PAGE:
Tuesday, July 31, 2012
The day I witnessed a miracle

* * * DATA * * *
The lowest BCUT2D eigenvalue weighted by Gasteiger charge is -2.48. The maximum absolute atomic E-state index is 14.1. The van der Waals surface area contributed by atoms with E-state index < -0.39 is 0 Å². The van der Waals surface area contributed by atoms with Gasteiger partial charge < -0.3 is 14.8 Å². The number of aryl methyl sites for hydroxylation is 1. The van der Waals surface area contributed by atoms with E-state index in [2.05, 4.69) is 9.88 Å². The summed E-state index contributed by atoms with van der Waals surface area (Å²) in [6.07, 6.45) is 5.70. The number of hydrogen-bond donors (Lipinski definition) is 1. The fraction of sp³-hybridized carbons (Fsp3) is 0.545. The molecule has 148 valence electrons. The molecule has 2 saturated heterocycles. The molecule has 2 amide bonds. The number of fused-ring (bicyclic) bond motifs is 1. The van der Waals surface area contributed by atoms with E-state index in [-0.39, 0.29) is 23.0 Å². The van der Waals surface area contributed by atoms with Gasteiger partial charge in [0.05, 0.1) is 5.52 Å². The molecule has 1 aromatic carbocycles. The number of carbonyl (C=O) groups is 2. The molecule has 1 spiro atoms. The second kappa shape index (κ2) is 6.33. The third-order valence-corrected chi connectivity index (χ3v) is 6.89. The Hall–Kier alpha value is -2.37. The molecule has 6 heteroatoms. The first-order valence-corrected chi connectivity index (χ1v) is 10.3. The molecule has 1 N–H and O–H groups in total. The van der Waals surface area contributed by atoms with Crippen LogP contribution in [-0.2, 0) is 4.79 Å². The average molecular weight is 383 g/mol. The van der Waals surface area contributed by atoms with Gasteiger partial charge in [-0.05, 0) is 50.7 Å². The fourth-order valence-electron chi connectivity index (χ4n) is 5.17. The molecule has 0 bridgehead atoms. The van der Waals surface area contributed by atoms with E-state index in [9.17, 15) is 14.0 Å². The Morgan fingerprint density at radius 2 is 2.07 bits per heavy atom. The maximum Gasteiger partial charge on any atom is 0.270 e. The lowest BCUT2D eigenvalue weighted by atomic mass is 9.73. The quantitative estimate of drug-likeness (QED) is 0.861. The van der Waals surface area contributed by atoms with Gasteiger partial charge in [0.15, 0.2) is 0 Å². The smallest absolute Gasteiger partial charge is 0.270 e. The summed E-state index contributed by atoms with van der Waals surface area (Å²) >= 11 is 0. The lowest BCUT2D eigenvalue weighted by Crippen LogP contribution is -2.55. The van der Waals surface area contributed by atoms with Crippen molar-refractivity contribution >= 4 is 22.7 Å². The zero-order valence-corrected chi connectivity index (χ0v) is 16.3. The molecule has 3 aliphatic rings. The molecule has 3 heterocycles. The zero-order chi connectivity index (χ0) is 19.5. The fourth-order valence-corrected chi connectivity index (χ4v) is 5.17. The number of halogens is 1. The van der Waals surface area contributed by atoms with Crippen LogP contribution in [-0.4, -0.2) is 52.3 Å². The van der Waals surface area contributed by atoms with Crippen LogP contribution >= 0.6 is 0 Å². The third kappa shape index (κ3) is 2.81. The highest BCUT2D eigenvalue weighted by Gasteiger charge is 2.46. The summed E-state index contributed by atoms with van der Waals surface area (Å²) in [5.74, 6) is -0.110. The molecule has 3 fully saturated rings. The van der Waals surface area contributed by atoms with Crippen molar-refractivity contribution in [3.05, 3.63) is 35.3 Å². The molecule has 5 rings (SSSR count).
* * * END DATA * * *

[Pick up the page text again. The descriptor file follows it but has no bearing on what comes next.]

I just realized how long it's been since I posted last. But if anything warrants a post, this certainly does. Just a little warning that this post will contain some very raw emotions and I am stating it as graphically as I remember it. "Why?", you might ask. It is because I never want to forget the miraculous events of that day and along with the miraculous, comes the horrific reality of what happened. It was just this past Sunday, July 29, 2012, a day that will forever be burned in my mind. We went to church where we had a guest pastor from New Orleans. To be honest, it was a family service which is where you bring your entire family to the service, and with 7 children, it is a challenge, to say the least, to be able to concentrate on the service. I do remember us singing a song that echoed in my heart about crying out to Jesus. I have always loved this song and it would come back to me much later that day as I laid in the bed next to my 4 year old son with my hand on his chest, just reassuring myself that he was inhaling and exhaling. The pastor also talked about trials during his sermon and how some of the things that we go through do not feel pleasant at the time but they are for a purpose. That didn't particularly resonate with me at that moment but as you will learn, certainly took on a whole different meaning. We enjoyed a lazy afternoon just watching the Olympics and I snoozed off and on. We had a pool party planned later that afternoon and I was enjoying just relaxing for a while. We headed to the pool party at about 4:00 that afternoon. It was a gathering of our small group from church. These are friends that we have had for years. Some of us have been meeting off and on for over 12 years. We were all having a great time just relaxing and enjoying the relief from the 100 plus degree heat. We were actually getting ready to pack up and head out. I remember sitting down on a lawn chair to start stuffing all our belongings back in our beach bag. I had just sat down when I glanced up and saw my husband and one of the men from our small group heading over to the pool. I saw them looking down into the pool and I remember thinking that maybe someone had dumped some of their snack or food in the pool. Then I saw my husband jump in and hand up the lifeless body of my 4 year old to Jerad (who thank God is a family practice doctor). Nate was a terrible shade of purple, his color went beyond the "normal" cyanosis that I'm accustomed to seeing in my patients in the ER where they may have some discoloring of their lips or nailbeds. My little boy's entire face and trunk were a terrible shade of purplish blue. I also fleetingly noticed that Nate's hair was covered in vomit when he was pulled out. I knew that he had probably aspirated or choked on it as he was struggling in the water. I remember crying out to God saying "Oh, God, NO!" and running toward him. I have had the heartbreaking job of taking care of little ones that looked like him and the outcome is very rarely positive. I remember saying that someone needed to call for help. I saw Jerad checking Nate and start compressions. I ran and grabbed my cell phone out of my pool bag and shakingly dialed 911. I heard the man ask what my emergency was and I remember telling him that my four year old had drowned. I was calling from my cell phone and so he didn't immediately have the address show up so he asked me the address. Of course, I didn't know but my friend, Rachel, who owns the house where we were was right there and she was able to give me the address. She had immdediately grabbed her phone also and was, unbeknownst to me, already talking with dispatch. I handed my phone to my husband and turned back to Nate. As Jerad was doing compressions, I remember being surprised and horrified by the amount of vomit and pool water that came pouring out of his mouth and nose with each compression that Jerad did. "How could he have swallowed/inhaled so much water?" I remembered thinking to myself. I think that Jerad had been doing compressions for about a minute before the fluids stopped coming from Nate. His color was still terrible and his skin was cool to my touch. I remembered wiping the vomit from his beautiful little face and placing my mouth over his mouth and nose and giving him a couple of breaths. I asked Jerad if they were going in and he reassured me that the second breath went in. I alternated between crying out loud to God and then the Lord enabled me to compose myself enough to give him several more breaths. I remember Jared praying over my son, begging the Lord to save my little one's life. At about that time (I am estimating that we had probably been doing CPR for about 2 minutes), I noticed that as Jared was doing compressions, that the breaths I had just given him were bubbling back out of him and his color had slightly improved. I don't clearly remember him starting to take his own breaths because I then became so focused on how he was responding. I remember his eyes being wide open and this terrible high-pitched crying coming from him. I wanted to comfort him so badly but he was not conscious. I remember being so thankful to God for saving his life but so terrified on the other hand, that he had suffered terrible brain damage. It is very hard to describe the state that he was in, he was breathing on his own but unaware of anything going on around him. I have taken care of children that have suffered a traumatic injury to their brain, and I knew that this crying was not normal. I do not want to sound at all like I wasn't so very thankful that he was alive. I knew that I had seen a miracle right before my eyes. I knew that the odds of him ever regaining his pulse and spontaneously breathing on his own were not in his favor. I think that was part of my absolute despair when he was initially pulled from the water. The fire/ambulance crews arrived very quickly. By their arrival, I had picked Nate up off the ground and wrapped him in a towel and I kept trying to whisper over and over to him, hoping that my voice would somehow make it past his screams and into his little brain and comfort him. I carried him to the ambulance where they laid him on the stretcher. He had stopped screaming but was not responsive to my questions and didn't respond to pain. It was so good to see familiar faces as I placed my son in their care. I didn't know the paramedics by name but have seen them frequently at work. As they hooked Nate up to their monitors, his heart rate was rapid but good. He was breathing very quickly and requiring high-flow oxygen, neither of which was too surprising to me after what he had been through. The only signs of responsiveness that he showed on the way to the hospital was when he cried when the IV was started. We were initially going to Children's Mercy South but were diverted to the downtown hospital. As they initially triaged him, the physician there explained that Nate's level of consciousness was low enough that they were debating about whether or not to intubate him or put a tube in his airway to make sure that his airway was protected. I asked them if I could come up by his head and try to talk to him. Nate's eyes were closed and I begged him to open his eyes. He wasn't able to but when I asked him to squeeze my hand, he very lightly attempted to grasp my finger! Throughout the time that Nate was in the ER, probably about 3 hrs, Nate gradually began to become more responsive. When Carey arrived, he spoke to Nate and Nate opened his eyes. He still wasn't verbalizing but even began to do that before going up to the floor. He not only started verbalizing but was able to answer any question that he asked appropriately! He knew his age and talked about his baby sister and her name and age. Praise God! The amount of relief that washed over me was unimaginable. Nate would sleep off and on while in the ER but every time he would go to sleep, he would start moaning and crying in his sleep and his heart rate would skyrocket. It broke my heart as I imagined the terrible dreams he was having as he would sleep. I think that became my new prayer for him, that he would be able to sleep peacefully and not have nightmares of what must have been terrifying for him. Nate was able to be weaned off of oxygen by the time he was admitted to the floor. My fear for him now was that he had aspirated or choked and that he would develop pneumonia or respiratory distress. After settling in upstairs, he was very tired. I thankfully watched as he was able to sleep peacefully, no longer was he moaning in his sleep but just sleeping deeply. He also started frequently going to the bathroom as his little kidneys worked to get rid of the extra fluid that he had taken in. Another huge praise! I was worried about his organs and what damage they may have sustained during the time that he was in the pool but his kidneys were working overtime. I struggled to get any sleep Sunday night. It's very hard to push back the thoughts of what could have been our reality. I had to consciously force myself to instead focus on the blessing of the gift of life my little boy had been given. I tried sleeping in the recliner next to him but found it impossible so I crawled into bed beside him and placed my hand on his little body and was finally able to relax a small amount as I felt his rhythmic breathing. I have to admit that I still feel like there is a knot in my stomach but the constant nausea and feeling of utter panic is starting to subside. The next day, Monday, the only thing that was hurting Nate was his throat and an area on his back where he has a little abrasion from the concrete where he received compressions. He is so resilient, I just love that children are that way. As I was giving him a shower the next day to removed the residual of the vomit from his blond hair, he spontaneously started talking about the event of the day before. If you were to ask him, like Jerad did today when we went to visit so that he could see the miracle that is Nate, he will matter-of-factly tell you that he drowned. He told me that he remembered being in water that was too deep and that he tried calling for "Help". Even as I type that, it chokes me up and breaks my heart all over again. He asked me why we hadn't helped him. He said it in such an innocent little way and I hugged him and told him that Daddy had helped him and pulled him from the water. When he talks about it now, he shows no fear or anxiety which is a huge blessing. As I was talking with Jerad's wife today, who was the first one to spot Nathan in the pool, I explained that I had hoped as I was waiting for him to regain consciousness, that the Lord would erase any memory of the event from his little mind. However, if it enables him to be an even more amazing witness of God's power and grace, then so be it. So, as you see, I witnessed a miracle on July 29th. Not only did I witness but I was privileged to play a small part in bringing my son back to life. As I look at his scrapbook that Nathan has asked me several times to get out today, I see our discharge papers from Children's Mercy. They say "Near Drowning". Such shocking words to see but true nonetheless. This has been and will continue to be, a life-altering event. On one hand, I hope that the terror of that day subsides but I never want to forget the miracle that is my son, Nate. I love you so much, my handsome man. Every giggle I've heard since then and every spontaneous "I love you Mommy" and "You're the Best Mommy" makes my heart overflow with joy.